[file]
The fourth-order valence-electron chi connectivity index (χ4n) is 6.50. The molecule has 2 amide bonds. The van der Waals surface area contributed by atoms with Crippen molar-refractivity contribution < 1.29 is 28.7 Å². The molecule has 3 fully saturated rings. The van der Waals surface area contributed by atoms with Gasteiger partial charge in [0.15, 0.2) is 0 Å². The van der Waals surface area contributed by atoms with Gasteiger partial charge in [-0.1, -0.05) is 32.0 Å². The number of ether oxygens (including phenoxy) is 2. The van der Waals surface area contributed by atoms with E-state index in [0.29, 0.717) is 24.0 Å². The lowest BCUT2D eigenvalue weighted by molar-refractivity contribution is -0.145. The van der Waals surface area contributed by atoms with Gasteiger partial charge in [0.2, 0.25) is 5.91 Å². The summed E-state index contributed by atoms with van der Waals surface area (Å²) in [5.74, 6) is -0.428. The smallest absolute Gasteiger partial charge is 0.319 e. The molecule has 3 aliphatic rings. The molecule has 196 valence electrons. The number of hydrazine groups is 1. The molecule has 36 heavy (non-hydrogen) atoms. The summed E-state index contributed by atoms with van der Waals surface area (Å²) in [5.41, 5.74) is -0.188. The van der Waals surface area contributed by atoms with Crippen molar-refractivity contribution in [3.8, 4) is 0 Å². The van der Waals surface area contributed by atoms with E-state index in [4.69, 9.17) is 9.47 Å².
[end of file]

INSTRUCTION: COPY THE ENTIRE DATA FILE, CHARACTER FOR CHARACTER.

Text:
The fourth-order valence-electron chi connectivity index (χ4n) is 6.50. The molecule has 2 amide bonds. The van der Waals surface area contributed by atoms with Crippen molar-refractivity contribution < 1.29 is 28.7 Å². The molecule has 3 fully saturated rings. The van der Waals surface area contributed by atoms with Gasteiger partial charge in [0.15, 0.2) is 0 Å². The van der Waals surface area contributed by atoms with Gasteiger partial charge in [-0.1, -0.05) is 32.0 Å². The number of ether oxygens (including phenoxy) is 2. The van der Waals surface area contributed by atoms with E-state index in [0.29, 0.717) is 24.0 Å². The lowest BCUT2D eigenvalue weighted by molar-refractivity contribution is -0.145. The van der Waals surface area contributed by atoms with Gasteiger partial charge in [0.2, 0.25) is 5.91 Å². The summed E-state index contributed by atoms with van der Waals surface area (Å²) in [5.74, 6) is -0.428. The smallest absolute Gasteiger partial charge is 0.319 e. The molecule has 3 aliphatic rings. The molecule has 196 valence electrons. The number of hydrazine groups is 1. The molecule has 36 heavy (non-hydrogen) atoms. The summed E-state index contributed by atoms with van der Waals surface area (Å²) in [5.41, 5.74) is -0.188. The van der Waals surface area contributed by atoms with Crippen molar-refractivity contribution in [3.8, 4) is 0 Å². The van der Waals surface area contributed by atoms with E-state index in [4.69, 9.17) is 9.47 Å².